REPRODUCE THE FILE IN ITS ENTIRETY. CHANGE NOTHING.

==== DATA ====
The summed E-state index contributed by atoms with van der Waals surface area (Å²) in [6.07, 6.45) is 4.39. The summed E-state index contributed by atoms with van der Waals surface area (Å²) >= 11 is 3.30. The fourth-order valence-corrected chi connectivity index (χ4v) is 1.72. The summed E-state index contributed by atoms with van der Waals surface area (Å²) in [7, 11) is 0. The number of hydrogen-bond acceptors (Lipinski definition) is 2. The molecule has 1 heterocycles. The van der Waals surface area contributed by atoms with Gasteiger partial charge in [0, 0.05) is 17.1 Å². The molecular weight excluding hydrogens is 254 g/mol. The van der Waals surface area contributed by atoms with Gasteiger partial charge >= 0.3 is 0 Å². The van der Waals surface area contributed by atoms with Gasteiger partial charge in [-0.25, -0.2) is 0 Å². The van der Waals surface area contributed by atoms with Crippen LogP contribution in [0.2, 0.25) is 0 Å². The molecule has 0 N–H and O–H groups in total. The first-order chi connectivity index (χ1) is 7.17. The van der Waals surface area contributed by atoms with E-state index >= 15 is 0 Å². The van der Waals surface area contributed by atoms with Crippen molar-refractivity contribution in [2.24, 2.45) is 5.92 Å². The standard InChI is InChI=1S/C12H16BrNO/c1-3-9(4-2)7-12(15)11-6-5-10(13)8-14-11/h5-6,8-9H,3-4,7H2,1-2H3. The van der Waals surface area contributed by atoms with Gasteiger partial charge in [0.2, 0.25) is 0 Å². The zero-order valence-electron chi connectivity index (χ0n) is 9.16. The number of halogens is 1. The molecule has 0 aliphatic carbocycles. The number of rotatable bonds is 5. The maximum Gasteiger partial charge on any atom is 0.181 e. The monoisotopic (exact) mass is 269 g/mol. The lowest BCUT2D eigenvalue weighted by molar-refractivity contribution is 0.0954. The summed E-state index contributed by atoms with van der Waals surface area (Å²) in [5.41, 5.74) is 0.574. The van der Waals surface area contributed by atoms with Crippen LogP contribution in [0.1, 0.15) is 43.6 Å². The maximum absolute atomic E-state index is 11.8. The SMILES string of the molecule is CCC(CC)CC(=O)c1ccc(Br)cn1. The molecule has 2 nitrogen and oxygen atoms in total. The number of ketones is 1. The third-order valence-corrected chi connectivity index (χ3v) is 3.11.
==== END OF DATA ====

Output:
The summed E-state index contributed by atoms with van der Waals surface area (Å²) in [6.07, 6.45) is 4.39. The summed E-state index contributed by atoms with van der Waals surface area (Å²) >= 11 is 3.30. The fourth-order valence-corrected chi connectivity index (χ4v) is 1.72. The summed E-state index contributed by atoms with van der Waals surface area (Å²) in [7, 11) is 0. The number of hydrogen-bond acceptors (Lipinski definition) is 2. The molecule has 1 heterocycles. The van der Waals surface area contributed by atoms with Gasteiger partial charge in [0, 0.05) is 17.1 Å². The molecular weight excluding hydrogens is 254 g/mol. The van der Waals surface area contributed by atoms with Gasteiger partial charge >= 0.3 is 0 Å². The van der Waals surface area contributed by atoms with Gasteiger partial charge in [-0.25, -0.2) is 0 Å². The van der Waals surface area contributed by atoms with Crippen LogP contribution in [0.2, 0.25) is 0 Å². The molecule has 0 N–H and O–H groups in total. The first-order chi connectivity index (χ1) is 7.17. The van der Waals surface area contributed by atoms with E-state index >= 15 is 0 Å². The van der Waals surface area contributed by atoms with Crippen molar-refractivity contribution in [2.24, 2.45) is 5.92 Å². The standard InChI is InChI=1S/C12H16BrNO/c1-3-9(4-2)7-12(15)11-6-5-10(13)8-14-11/h5-6,8-9H,3-4,7H2,1-2H3. The van der Waals surface area contributed by atoms with Gasteiger partial charge in [0.2, 0.25) is 0 Å². The zero-order valence-electron chi connectivity index (χ0n) is 9.16. The number of halogens is 1. The molecule has 0 aliphatic carbocycles. The number of rotatable bonds is 5. The maximum Gasteiger partial charge on any atom is 0.181 e. The monoisotopic (exact) mass is 269 g/mol. The lowest BCUT2D eigenvalue weighted by molar-refractivity contribution is 0.0954. The summed E-state index contributed by atoms with van der Waals surface area (Å²) in [5.41, 5.74) is 0.574. The van der Waals surface area contributed by atoms with Crippen LogP contribution in [0.1, 0.15) is 43.6 Å². The maximum absolute atomic E-state index is 11.8. The SMILES string of the molecule is CCC(CC)CC(=O)c1ccc(Br)cn1. The molecule has 2 nitrogen and oxygen atoms in total. The number of ketones is 1. The third-order valence-corrected chi connectivity index (χ3v) is 3.11.